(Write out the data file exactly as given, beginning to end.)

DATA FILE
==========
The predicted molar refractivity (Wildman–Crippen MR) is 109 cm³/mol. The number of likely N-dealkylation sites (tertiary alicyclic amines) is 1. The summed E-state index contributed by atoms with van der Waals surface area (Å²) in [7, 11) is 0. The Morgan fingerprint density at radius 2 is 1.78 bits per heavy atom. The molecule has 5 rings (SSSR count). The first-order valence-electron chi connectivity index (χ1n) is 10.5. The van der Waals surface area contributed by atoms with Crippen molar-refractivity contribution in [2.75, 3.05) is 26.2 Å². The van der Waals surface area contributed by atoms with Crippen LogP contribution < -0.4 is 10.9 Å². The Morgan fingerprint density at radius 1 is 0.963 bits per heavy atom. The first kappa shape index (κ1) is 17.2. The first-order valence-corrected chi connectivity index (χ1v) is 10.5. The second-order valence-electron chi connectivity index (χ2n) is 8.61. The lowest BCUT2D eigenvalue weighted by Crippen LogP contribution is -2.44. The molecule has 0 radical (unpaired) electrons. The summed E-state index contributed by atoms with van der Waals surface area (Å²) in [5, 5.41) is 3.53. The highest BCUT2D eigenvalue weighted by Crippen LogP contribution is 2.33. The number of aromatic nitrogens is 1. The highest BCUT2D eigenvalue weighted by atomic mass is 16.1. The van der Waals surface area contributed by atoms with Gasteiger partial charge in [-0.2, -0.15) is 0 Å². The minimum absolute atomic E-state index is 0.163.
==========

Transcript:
The predicted molar refractivity (Wildman–Crippen MR) is 109 cm³/mol. The number of likely N-dealkylation sites (tertiary alicyclic amines) is 1. The summed E-state index contributed by atoms with van der Waals surface area (Å²) in [7, 11) is 0. The Morgan fingerprint density at radius 2 is 1.78 bits per heavy atom. The molecule has 5 rings (SSSR count). The first-order valence-electron chi connectivity index (χ1n) is 10.5. The van der Waals surface area contributed by atoms with Crippen molar-refractivity contribution in [2.75, 3.05) is 26.2 Å². The van der Waals surface area contributed by atoms with Crippen LogP contribution < -0.4 is 10.9 Å². The Morgan fingerprint density at radius 1 is 0.963 bits per heavy atom. The first kappa shape index (κ1) is 17.2. The first-order valence-corrected chi connectivity index (χ1v) is 10.5. The second-order valence-electron chi connectivity index (χ2n) is 8.61. The lowest BCUT2D eigenvalue weighted by Crippen LogP contribution is -2.44. The molecule has 0 radical (unpaired) electrons. The summed E-state index contributed by atoms with van der Waals surface area (Å²) in [5, 5.41) is 3.53. The highest BCUT2D eigenvalue weighted by Crippen LogP contribution is 2.33. The number of aromatic nitrogens is 1. The highest BCUT2D eigenvalue weighted by atomic mass is 16.1. The van der Waals surface area contributed by atoms with Gasteiger partial charge in [-0.2, -0.15) is 0 Å². The minimum absolute atomic E-state index is 0.163.